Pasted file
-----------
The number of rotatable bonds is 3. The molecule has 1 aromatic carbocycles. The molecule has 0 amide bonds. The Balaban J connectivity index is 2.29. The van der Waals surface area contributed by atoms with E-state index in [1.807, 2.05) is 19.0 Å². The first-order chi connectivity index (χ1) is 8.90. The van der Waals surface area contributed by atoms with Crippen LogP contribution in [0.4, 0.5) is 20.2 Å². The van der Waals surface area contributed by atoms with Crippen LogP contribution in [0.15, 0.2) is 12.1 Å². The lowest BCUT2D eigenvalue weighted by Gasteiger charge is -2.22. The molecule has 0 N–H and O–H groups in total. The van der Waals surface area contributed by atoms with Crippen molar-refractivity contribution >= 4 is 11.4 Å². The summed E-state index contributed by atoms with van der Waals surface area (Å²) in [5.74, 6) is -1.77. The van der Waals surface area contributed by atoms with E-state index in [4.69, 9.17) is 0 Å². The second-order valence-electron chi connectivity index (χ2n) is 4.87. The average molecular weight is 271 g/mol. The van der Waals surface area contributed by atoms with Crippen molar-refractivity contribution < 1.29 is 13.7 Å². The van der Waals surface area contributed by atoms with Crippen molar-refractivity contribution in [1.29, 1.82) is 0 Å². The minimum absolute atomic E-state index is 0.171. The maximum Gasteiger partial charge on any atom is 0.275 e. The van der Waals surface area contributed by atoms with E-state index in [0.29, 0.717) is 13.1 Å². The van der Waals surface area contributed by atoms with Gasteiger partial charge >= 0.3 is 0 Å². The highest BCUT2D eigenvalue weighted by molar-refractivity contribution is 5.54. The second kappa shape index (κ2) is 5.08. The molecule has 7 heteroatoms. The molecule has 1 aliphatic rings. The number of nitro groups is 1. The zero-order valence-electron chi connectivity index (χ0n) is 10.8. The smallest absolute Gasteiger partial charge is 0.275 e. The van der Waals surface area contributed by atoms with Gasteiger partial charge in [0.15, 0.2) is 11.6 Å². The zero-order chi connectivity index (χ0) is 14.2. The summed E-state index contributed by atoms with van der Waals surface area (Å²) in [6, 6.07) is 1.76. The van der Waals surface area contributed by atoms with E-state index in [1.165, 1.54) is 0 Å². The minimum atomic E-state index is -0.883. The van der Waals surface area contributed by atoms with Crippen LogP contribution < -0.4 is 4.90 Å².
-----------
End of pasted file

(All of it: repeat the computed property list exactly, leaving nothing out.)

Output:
The number of rotatable bonds is 3. The molecule has 1 aromatic carbocycles. The molecule has 0 amide bonds. The Balaban J connectivity index is 2.29. The van der Waals surface area contributed by atoms with E-state index in [1.807, 2.05) is 19.0 Å². The first-order chi connectivity index (χ1) is 8.90. The van der Waals surface area contributed by atoms with Crippen LogP contribution in [0.4, 0.5) is 20.2 Å². The van der Waals surface area contributed by atoms with Crippen LogP contribution in [0.15, 0.2) is 12.1 Å². The lowest BCUT2D eigenvalue weighted by Gasteiger charge is -2.22. The molecule has 0 N–H and O–H groups in total. The van der Waals surface area contributed by atoms with Crippen molar-refractivity contribution >= 4 is 11.4 Å². The summed E-state index contributed by atoms with van der Waals surface area (Å²) in [5.74, 6) is -1.77. The van der Waals surface area contributed by atoms with E-state index in [4.69, 9.17) is 0 Å². The second-order valence-electron chi connectivity index (χ2n) is 4.87. The average molecular weight is 271 g/mol. The van der Waals surface area contributed by atoms with Crippen molar-refractivity contribution < 1.29 is 13.7 Å². The van der Waals surface area contributed by atoms with Crippen molar-refractivity contribution in [1.29, 1.82) is 0 Å². The minimum absolute atomic E-state index is 0.171. The maximum Gasteiger partial charge on any atom is 0.275 e. The van der Waals surface area contributed by atoms with E-state index in [0.29, 0.717) is 13.1 Å². The van der Waals surface area contributed by atoms with Gasteiger partial charge >= 0.3 is 0 Å². The highest BCUT2D eigenvalue weighted by molar-refractivity contribution is 5.54. The second kappa shape index (κ2) is 5.08. The molecule has 7 heteroatoms. The molecule has 1 aliphatic rings. The number of nitro groups is 1. The zero-order valence-electron chi connectivity index (χ0n) is 10.8. The smallest absolute Gasteiger partial charge is 0.275 e. The van der Waals surface area contributed by atoms with Gasteiger partial charge in [0.15, 0.2) is 11.6 Å². The zero-order chi connectivity index (χ0) is 14.2. The summed E-state index contributed by atoms with van der Waals surface area (Å²) in [6, 6.07) is 1.76. The van der Waals surface area contributed by atoms with E-state index in [1.165, 1.54) is 0 Å². The minimum atomic E-state index is -0.883. The van der Waals surface area contributed by atoms with Crippen LogP contribution < -0.4 is 4.90 Å².